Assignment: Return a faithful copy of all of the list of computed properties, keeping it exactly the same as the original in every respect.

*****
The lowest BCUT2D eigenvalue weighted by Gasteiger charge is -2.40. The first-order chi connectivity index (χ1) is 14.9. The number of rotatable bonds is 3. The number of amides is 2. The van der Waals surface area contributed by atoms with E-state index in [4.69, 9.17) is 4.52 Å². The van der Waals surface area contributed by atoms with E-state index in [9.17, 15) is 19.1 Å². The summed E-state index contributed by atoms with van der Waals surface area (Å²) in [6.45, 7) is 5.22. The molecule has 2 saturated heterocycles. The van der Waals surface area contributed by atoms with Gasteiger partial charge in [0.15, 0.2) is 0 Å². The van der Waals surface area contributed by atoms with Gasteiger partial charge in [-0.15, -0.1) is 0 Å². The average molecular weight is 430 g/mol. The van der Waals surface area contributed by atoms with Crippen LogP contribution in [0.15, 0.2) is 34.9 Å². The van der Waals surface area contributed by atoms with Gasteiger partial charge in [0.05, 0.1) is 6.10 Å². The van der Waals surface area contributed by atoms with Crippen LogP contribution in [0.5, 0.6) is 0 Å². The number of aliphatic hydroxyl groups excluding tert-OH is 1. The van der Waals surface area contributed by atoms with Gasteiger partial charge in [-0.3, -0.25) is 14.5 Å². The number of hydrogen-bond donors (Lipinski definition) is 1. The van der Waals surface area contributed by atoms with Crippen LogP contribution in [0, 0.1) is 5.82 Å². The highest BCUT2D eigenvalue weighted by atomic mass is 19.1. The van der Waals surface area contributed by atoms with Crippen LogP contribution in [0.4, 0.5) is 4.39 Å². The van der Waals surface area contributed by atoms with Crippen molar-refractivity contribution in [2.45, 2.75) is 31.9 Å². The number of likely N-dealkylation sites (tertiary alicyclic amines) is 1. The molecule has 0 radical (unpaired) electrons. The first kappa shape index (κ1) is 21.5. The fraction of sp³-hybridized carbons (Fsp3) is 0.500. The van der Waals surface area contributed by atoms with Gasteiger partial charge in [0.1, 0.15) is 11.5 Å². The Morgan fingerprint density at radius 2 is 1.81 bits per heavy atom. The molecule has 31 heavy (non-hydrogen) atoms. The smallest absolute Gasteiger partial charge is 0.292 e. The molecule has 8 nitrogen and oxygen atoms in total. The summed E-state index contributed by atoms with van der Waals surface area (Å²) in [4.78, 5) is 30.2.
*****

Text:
The lowest BCUT2D eigenvalue weighted by Gasteiger charge is -2.40. The first-order chi connectivity index (χ1) is 14.9. The number of rotatable bonds is 3. The number of amides is 2. The van der Waals surface area contributed by atoms with E-state index in [4.69, 9.17) is 4.52 Å². The van der Waals surface area contributed by atoms with E-state index in [9.17, 15) is 19.1 Å². The summed E-state index contributed by atoms with van der Waals surface area (Å²) in [6.45, 7) is 5.22. The molecule has 2 saturated heterocycles. The van der Waals surface area contributed by atoms with Gasteiger partial charge in [0.15, 0.2) is 0 Å². The van der Waals surface area contributed by atoms with Gasteiger partial charge in [-0.15, -0.1) is 0 Å². The average molecular weight is 430 g/mol. The van der Waals surface area contributed by atoms with Crippen LogP contribution in [0.15, 0.2) is 34.9 Å². The van der Waals surface area contributed by atoms with Gasteiger partial charge in [0.05, 0.1) is 6.10 Å². The van der Waals surface area contributed by atoms with Crippen LogP contribution in [0.5, 0.6) is 0 Å². The number of aliphatic hydroxyl groups excluding tert-OH is 1. The van der Waals surface area contributed by atoms with Gasteiger partial charge in [-0.3, -0.25) is 14.5 Å². The number of hydrogen-bond donors (Lipinski definition) is 1. The van der Waals surface area contributed by atoms with Crippen LogP contribution in [0, 0.1) is 5.82 Å². The highest BCUT2D eigenvalue weighted by atomic mass is 19.1. The van der Waals surface area contributed by atoms with Crippen LogP contribution in [0.4, 0.5) is 4.39 Å². The van der Waals surface area contributed by atoms with Crippen molar-refractivity contribution in [2.45, 2.75) is 31.9 Å². The number of likely N-dealkylation sites (tertiary alicyclic amines) is 1. The molecule has 0 radical (unpaired) electrons. The first kappa shape index (κ1) is 21.5. The fraction of sp³-hybridized carbons (Fsp3) is 0.500. The van der Waals surface area contributed by atoms with Gasteiger partial charge in [0.1, 0.15) is 11.5 Å². The Morgan fingerprint density at radius 2 is 1.81 bits per heavy atom. The molecule has 31 heavy (non-hydrogen) atoms. The smallest absolute Gasteiger partial charge is 0.292 e. The molecule has 8 nitrogen and oxygen atoms in total. The summed E-state index contributed by atoms with van der Waals surface area (Å²) in [4.78, 5) is 30.2.